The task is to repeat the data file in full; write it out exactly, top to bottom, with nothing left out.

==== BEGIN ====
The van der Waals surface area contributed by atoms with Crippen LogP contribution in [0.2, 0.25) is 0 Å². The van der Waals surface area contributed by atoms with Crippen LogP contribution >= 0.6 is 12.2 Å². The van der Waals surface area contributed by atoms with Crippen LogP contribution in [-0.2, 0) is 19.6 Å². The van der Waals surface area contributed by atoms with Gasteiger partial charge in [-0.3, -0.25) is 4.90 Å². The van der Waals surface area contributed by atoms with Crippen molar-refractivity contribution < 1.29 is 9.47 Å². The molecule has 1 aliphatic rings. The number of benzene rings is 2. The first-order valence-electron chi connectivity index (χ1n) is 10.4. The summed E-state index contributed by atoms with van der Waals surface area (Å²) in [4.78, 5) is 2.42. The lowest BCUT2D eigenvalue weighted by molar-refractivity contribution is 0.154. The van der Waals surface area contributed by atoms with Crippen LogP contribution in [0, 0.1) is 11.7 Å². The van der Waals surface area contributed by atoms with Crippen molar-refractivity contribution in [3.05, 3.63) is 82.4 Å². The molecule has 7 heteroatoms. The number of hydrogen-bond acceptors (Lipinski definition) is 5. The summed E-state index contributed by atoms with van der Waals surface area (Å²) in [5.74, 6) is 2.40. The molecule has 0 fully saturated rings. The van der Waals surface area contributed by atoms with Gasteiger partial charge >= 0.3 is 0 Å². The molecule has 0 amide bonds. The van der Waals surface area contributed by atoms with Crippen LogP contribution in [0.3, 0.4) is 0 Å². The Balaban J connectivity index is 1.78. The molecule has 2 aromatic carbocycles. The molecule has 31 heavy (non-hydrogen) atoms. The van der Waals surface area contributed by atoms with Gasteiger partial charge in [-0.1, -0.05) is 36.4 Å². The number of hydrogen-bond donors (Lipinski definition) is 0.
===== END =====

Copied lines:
The van der Waals surface area contributed by atoms with Crippen LogP contribution in [0.2, 0.25) is 0 Å². The van der Waals surface area contributed by atoms with Crippen LogP contribution >= 0.6 is 12.2 Å². The van der Waals surface area contributed by atoms with Crippen LogP contribution in [-0.2, 0) is 19.6 Å². The van der Waals surface area contributed by atoms with Gasteiger partial charge in [-0.3, -0.25) is 4.90 Å². The van der Waals surface area contributed by atoms with Crippen molar-refractivity contribution < 1.29 is 9.47 Å². The molecule has 1 aliphatic rings. The number of benzene rings is 2. The first-order valence-electron chi connectivity index (χ1n) is 10.4. The summed E-state index contributed by atoms with van der Waals surface area (Å²) in [4.78, 5) is 2.42. The lowest BCUT2D eigenvalue weighted by molar-refractivity contribution is 0.154. The van der Waals surface area contributed by atoms with Crippen LogP contribution in [0, 0.1) is 11.7 Å². The van der Waals surface area contributed by atoms with Crippen molar-refractivity contribution in [3.05, 3.63) is 82.4 Å². The molecule has 7 heteroatoms. The number of hydrogen-bond acceptors (Lipinski definition) is 5. The summed E-state index contributed by atoms with van der Waals surface area (Å²) in [5.74, 6) is 2.40. The molecule has 0 fully saturated rings. The van der Waals surface area contributed by atoms with Gasteiger partial charge >= 0.3 is 0 Å². The molecule has 0 amide bonds. The van der Waals surface area contributed by atoms with Crippen LogP contribution in [0.3, 0.4) is 0 Å². The Balaban J connectivity index is 1.78. The molecule has 2 aromatic carbocycles. The molecule has 31 heavy (non-hydrogen) atoms. The van der Waals surface area contributed by atoms with Gasteiger partial charge in [-0.1, -0.05) is 36.4 Å². The number of hydrogen-bond donors (Lipinski definition) is 0.